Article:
I can help
When you first start creating a plugin, don't worry about multiple cursors. It will just get your code messy and you'll get confused. The best way to start it looking through the premade plugins in Packages/Default or at someone else's plugin. Also, when working on a plugin, always keep your console open (control + `). "Print" is your friend, especially when learning the difference between a Region, a RegionSet, a String, and a Point. For example, on your second to last line, line() returns a region while insert() is expecting a string. Try printing out a Region to your console, it is essentially a tuple of points. To retrieve the actual text that corresponds to that Region, use self.view.substr().
- If you must deal with multiple cursors, your only way is through looping, yes.
- It's important to know how to convert what you have to what you need. self.view.sel() returns a list of cursor positions. If you look at any of my plugins, I usually start with
sel = self.view.sel()
because more often than not, I'm only using one cursor. However, sel is a Region here, meaning that if you have something selected, it will look like this:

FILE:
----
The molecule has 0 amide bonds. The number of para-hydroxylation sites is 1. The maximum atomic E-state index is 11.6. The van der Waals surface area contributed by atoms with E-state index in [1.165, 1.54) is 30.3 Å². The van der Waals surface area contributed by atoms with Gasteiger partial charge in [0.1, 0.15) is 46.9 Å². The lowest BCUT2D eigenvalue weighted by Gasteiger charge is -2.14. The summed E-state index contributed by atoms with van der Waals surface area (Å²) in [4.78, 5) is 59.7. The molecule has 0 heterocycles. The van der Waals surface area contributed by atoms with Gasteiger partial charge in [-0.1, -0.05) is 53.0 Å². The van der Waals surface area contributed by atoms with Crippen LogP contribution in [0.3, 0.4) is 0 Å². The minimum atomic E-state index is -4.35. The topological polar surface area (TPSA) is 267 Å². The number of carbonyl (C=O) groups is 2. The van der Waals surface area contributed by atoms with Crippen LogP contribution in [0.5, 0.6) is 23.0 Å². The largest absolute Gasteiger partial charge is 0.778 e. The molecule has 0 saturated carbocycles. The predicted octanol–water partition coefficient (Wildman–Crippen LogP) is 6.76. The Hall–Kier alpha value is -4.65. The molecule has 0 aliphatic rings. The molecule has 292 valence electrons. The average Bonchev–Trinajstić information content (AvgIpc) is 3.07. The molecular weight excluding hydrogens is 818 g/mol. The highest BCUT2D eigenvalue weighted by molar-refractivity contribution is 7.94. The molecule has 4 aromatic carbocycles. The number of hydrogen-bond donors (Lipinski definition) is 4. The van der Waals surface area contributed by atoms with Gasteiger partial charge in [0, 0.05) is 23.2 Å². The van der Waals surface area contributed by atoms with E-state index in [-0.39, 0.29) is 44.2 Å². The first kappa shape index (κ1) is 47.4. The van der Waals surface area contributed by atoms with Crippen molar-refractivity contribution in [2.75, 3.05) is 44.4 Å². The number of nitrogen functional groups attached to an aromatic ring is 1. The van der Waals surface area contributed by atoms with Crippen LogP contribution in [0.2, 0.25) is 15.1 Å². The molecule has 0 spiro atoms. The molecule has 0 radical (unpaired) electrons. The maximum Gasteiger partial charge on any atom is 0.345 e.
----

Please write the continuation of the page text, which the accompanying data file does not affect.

(Start of Selection, End of Selection)
Note: Start of Selection does not mean beginning. If you select text from right to left, the Region will be reversed. So to retrieve a point: you have a few options.
sel.a --> the start of the selection (aka what the user selects first)
sel.b --> the end of the selection (aka where the user stopped the selection)
sel.begin() --> the minimum of a and b (If you need to know the leftmost/topmost point of the selection no matter how the user selects the text)
sel.end() --> the maximum of a and b
Each of these 4 methods returns an int, which, as far as the API is concern, is equivalent to a point.
If there is no text selected, sel.b and sel.end() will return the same thing it's your preference as to which you use to retrieve the current cursor position. So your code would be something like:
sel = self.view.sel()
line = self.view.line(sel.b)
Another great resource: Will Bond wrote an excellent piece on Nettuts+ on how to create a plugin (here: net.tutsplus.com/tutorials/pytho ... -2-plugin/)